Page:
And if I’ve gotten too stagnant and stuck in my ways when it comes to what books/author/subjects/genres I’ll read, then going in blindly and picking something by some arbitrary criteria should, at the very least, get me unstuck.

This week I’ve grabbed (based solely on title and cover) Hanna Who Fell from the Sky, by Christopher Meades and Beasts of Extraordinary Circumstance, by Ruth Emmie Lang.

I will report back soon to see if this week’s gamble has paid off.

Write, Create, Procrastinate, Version 2.0

I started using this blog proper in December of last year.  I had considered starting a blog about a dozen times since I’d finally severed ties with LiveJournal in April of last year, but I knew if I was going to “move on” from LiveJournal, I couldn’t just switch platforms.  I wanted to write more with an audience in mind; I wanted to write more conscientiously and with a bit more purpose, without wholly abandoning the conversational tone I loved about LJ in its heyday.

But finding a voice, and finding a purpose was harder than refining my writing for consumption.  I’ve had formal schooling in writing for a variety of audiences, so while it had been a while, this was a well-tread path that had simply become overgrown from lack of use.  Writing with a definitive purpose, over a long period of time – well, that was uncharted territory.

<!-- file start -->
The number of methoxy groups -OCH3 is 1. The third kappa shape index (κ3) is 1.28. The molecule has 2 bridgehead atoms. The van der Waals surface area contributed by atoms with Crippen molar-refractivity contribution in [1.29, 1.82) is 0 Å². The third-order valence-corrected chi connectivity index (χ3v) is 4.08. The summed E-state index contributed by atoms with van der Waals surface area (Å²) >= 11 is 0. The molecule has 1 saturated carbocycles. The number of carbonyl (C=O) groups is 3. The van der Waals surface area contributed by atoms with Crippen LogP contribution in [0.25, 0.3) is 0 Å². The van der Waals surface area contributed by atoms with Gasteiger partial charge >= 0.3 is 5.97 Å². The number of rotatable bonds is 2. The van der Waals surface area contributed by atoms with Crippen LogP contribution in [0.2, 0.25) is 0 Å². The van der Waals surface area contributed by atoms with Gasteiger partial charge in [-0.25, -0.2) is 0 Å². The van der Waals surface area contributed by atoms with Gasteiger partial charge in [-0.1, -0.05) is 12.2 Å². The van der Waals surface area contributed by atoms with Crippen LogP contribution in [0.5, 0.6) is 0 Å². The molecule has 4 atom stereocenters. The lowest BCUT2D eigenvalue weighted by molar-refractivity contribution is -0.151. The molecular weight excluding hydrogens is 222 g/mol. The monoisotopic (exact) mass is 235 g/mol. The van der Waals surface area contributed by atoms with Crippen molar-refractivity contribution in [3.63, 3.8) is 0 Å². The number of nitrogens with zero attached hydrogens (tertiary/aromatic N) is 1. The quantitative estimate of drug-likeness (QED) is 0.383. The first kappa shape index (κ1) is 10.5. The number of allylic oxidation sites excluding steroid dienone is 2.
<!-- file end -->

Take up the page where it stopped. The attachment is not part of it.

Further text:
I’ve not done a great job of it, admittedly.  Many entries have been only a step or two above “what I did today” LiveJournal posts, and so few of them were actually about art, or writing, or any of the other creative projects that I had intended to use as content fodder.  In addition, I had amassed the bulk of my followers during a NaNoWriMo 2016 Blog Hop under the pretense that I was a “writing blog,” though I don’t think I fully understood at the time what I even meant by that.

This blog is not about writing.  It has post about writing – writing might even be thought of as a recurring theme – but this blog is not about it.  I don’t post tips on being published, or on writing snappy dialogue, or on industry trends, or the pros and cons of small-press versus self-published.  This blog is not about writing.

It’s about me.